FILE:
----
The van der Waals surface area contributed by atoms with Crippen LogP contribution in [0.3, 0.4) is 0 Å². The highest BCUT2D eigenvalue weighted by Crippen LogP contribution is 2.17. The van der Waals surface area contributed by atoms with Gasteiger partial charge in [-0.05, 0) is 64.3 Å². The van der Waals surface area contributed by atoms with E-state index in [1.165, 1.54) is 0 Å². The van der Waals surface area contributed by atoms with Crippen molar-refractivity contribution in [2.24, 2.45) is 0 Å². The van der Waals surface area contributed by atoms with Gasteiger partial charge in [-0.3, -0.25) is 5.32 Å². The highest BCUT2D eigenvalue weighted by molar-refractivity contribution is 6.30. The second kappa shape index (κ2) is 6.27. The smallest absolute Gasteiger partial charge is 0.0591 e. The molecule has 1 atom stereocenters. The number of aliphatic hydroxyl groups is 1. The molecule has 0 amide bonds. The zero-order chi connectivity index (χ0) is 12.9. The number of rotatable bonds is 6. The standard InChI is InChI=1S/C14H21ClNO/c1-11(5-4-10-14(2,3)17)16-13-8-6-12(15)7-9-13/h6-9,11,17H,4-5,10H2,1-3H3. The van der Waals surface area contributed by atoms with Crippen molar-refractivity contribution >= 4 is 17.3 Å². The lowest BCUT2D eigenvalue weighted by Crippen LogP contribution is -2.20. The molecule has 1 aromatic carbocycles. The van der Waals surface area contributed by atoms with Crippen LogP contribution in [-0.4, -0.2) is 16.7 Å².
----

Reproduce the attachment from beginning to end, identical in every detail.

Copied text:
The van der Waals surface area contributed by atoms with Crippen LogP contribution in [0.3, 0.4) is 0 Å². The highest BCUT2D eigenvalue weighted by Crippen LogP contribution is 2.17. The van der Waals surface area contributed by atoms with Gasteiger partial charge in [-0.05, 0) is 64.3 Å². The van der Waals surface area contributed by atoms with E-state index in [1.165, 1.54) is 0 Å². The van der Waals surface area contributed by atoms with Crippen molar-refractivity contribution in [2.24, 2.45) is 0 Å². The van der Waals surface area contributed by atoms with Gasteiger partial charge in [-0.3, -0.25) is 5.32 Å². The highest BCUT2D eigenvalue weighted by molar-refractivity contribution is 6.30. The second kappa shape index (κ2) is 6.27. The smallest absolute Gasteiger partial charge is 0.0591 e. The molecule has 1 atom stereocenters. The number of aliphatic hydroxyl groups is 1. The molecule has 0 amide bonds. The zero-order chi connectivity index (χ0) is 12.9. The number of rotatable bonds is 6. The standard InChI is InChI=1S/C14H21ClNO/c1-11(5-4-10-14(2,3)17)16-13-8-6-12(15)7-9-13/h6-9,11,17H,4-5,10H2,1-3H3. The van der Waals surface area contributed by atoms with Crippen molar-refractivity contribution >= 4 is 17.3 Å². The lowest BCUT2D eigenvalue weighted by Crippen LogP contribution is -2.20. The molecule has 1 aromatic carbocycles. The van der Waals surface area contributed by atoms with Crippen LogP contribution in [-0.4, -0.2) is 16.7 Å².